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The New Negro in the Old South

The New Negro in the Old South

Copyright Date: 2015
Published by: Rutgers University Press
Pages: 240
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  • Book Info
    The New Negro in the Old South
    Book Description:

    Standard narratives of early twentieth-century African American history credit the Great Migration of southern blacks to northern metropolises for the emergence of the New Negro, an educated, upwardly mobile sophisticate very different from his forebears. Yet this conventional history overlooks the cultural accomplishments of an earlier generation, in the black communities that flourished within southern cities immediately after Reconstruction.In this groundbreaking historical study, Gabriel A. Briggs makes the compelling case that the New Negro first emerged long before the Great Migration to the North.The New Negro in the Old Southreconstructs the vibrant black community that developed in Nashville after the Civil War, demonstrating how it played a pivotal role in shaping the economic, intellectual, social, and political lives of African Americans in subsequent decades. Drawing from extensive archival research, Briggs investigates what made Nashville so unique and reveals how it served as a formative environment for major black intellectuals like Sutton Griggs and W.E.B. Du Bois.The New Negro in the Old Southmakes the past come alive as it vividly recounts little-remembered episodes in black history, from the migration of Colored Infantry veterans in the late 1860s to the Fisk University protests of 1925. Along the way, it gives readers a new appreciation for the sophistication, determination, and bravery of African Americans in the decades between the Civil War and the Harlem Renaissance.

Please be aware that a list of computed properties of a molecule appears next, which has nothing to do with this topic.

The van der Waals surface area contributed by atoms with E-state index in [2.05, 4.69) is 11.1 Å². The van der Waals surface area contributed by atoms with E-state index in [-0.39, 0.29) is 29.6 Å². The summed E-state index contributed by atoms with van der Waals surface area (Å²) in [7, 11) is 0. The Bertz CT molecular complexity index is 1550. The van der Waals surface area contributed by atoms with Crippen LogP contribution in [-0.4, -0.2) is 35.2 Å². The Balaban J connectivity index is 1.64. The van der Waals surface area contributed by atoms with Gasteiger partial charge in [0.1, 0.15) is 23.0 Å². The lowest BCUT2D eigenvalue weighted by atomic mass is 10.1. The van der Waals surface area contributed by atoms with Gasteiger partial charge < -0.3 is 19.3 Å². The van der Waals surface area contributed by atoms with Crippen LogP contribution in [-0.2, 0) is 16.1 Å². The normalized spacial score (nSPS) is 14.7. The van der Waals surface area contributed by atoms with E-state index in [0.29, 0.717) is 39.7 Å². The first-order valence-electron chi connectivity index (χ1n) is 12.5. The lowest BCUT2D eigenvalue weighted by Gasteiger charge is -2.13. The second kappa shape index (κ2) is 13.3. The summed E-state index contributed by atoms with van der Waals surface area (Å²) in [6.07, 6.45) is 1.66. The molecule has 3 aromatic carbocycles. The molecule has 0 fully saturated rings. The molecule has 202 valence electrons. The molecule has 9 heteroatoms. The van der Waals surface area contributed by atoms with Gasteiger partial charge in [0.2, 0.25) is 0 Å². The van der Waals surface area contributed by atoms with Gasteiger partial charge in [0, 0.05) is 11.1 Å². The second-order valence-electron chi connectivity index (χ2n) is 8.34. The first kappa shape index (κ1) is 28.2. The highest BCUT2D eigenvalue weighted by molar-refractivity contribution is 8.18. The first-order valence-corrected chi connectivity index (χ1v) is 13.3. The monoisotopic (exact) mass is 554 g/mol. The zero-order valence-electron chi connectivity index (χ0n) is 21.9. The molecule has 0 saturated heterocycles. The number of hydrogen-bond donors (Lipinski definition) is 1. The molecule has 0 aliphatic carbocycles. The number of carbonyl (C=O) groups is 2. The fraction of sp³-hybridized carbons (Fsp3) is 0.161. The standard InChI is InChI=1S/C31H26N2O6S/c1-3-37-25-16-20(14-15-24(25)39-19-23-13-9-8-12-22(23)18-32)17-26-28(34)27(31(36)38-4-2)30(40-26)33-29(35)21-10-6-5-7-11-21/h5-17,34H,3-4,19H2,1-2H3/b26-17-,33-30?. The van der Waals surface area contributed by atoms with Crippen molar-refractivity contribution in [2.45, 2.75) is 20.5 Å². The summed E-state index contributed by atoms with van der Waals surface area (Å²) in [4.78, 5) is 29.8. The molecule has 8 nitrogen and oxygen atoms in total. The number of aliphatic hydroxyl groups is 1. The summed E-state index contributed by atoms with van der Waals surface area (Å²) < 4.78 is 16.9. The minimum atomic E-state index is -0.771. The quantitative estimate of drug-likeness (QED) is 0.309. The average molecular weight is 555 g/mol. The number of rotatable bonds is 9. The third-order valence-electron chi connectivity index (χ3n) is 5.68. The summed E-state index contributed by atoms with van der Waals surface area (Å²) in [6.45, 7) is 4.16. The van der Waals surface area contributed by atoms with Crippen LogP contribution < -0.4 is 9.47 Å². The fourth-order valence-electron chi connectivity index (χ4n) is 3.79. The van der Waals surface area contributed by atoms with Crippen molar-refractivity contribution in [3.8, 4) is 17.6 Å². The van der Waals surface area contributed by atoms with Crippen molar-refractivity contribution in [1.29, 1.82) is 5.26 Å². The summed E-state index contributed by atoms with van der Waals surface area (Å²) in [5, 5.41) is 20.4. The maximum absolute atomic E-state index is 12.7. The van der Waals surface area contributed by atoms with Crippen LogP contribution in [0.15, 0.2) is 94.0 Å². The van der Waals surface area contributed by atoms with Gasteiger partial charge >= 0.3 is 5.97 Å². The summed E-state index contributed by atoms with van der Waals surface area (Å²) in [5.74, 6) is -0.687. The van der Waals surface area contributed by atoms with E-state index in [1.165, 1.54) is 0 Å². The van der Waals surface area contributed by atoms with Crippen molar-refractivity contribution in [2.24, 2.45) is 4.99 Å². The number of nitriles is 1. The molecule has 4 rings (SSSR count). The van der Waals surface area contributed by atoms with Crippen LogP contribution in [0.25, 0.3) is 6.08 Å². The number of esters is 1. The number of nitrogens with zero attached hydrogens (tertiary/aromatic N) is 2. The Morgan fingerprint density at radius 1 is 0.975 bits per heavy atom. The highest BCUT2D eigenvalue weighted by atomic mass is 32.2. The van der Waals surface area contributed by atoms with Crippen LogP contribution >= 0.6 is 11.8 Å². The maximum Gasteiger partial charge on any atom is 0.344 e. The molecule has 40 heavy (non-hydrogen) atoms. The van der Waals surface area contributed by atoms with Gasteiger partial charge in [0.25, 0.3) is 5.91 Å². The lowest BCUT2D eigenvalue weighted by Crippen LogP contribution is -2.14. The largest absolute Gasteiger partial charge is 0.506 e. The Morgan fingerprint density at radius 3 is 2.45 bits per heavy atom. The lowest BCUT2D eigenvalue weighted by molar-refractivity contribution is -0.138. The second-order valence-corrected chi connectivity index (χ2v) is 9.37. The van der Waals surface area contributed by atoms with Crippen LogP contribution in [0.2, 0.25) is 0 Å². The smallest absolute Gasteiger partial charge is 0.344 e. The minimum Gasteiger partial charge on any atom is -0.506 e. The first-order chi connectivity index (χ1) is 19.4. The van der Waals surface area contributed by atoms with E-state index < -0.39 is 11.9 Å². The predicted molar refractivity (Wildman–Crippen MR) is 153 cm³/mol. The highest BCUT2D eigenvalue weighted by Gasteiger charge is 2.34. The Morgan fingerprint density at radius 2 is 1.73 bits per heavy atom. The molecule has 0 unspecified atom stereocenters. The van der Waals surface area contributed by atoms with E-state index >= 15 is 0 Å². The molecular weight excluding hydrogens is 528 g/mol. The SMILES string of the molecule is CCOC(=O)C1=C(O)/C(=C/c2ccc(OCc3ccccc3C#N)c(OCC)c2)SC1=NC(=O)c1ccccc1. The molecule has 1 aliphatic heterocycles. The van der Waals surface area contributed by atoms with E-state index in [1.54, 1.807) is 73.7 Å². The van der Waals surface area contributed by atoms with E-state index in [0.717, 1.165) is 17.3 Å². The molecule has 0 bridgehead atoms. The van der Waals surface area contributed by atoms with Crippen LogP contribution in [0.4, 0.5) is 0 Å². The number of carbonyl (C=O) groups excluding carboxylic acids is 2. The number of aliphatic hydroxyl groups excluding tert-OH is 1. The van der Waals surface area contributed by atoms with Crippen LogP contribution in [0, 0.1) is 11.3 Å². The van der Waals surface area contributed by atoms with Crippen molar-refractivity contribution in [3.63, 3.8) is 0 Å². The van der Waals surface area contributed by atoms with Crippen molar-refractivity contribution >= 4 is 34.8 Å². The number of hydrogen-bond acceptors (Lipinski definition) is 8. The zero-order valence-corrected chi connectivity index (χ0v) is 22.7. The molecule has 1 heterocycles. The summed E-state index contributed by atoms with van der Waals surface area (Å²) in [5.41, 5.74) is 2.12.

eISBN: 978-0-8135-7481-3
    Subjects: Language & Literature, History, Sociology
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Table of Contents

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  1. Front Matter (pp. i-vi)
  2. Table of Contents (pp. vii-viii)
  3. Acknowledgments (pp. ix-xii)
  4. Introduction (pp. 1-7)

    In 1925 the Howard University professor Alain Locke edited an ambitious anthology entitledThe New Negro. Building on the March 1925 “Harlem number” ofSurvey Graphic, which emphasized the significance of New York City as an African American cultural center for blacks, Locke’sNew Negroincluded historical essays, social studies, and various creative representations of black culture written by influential black and white artists, scholars, and intellectuals from the period. According to Locke, countless volumes of literature had been written “about” the Negro but very few were “of him.”¹ In light of northern migration by large numbers of blacks seeking...

  5. 1 The New Negro Genealogy (pp. 8-34)

    As early as 1745 an anonymous eighteenth-century writer contributing to theLondon Magazinenoted that the phraseNew Negrowas used by black slaves in America to describe slaves who were newly arrived from Africa.¹ Although this reference is an isolated one, it highlights an early transformation inAfrican Americanidentity. Not yet representative of “an entity or group of entities,” this New Negro label exists “as a coded system of signs, complete with masks and mythology.”² Though the label appears to be used only among blacks, its usage has a decidedly somber if not ironic tone. While maintaining their...

  6. 2 Nashville: A Southern Black Metropolis (pp. 35-54)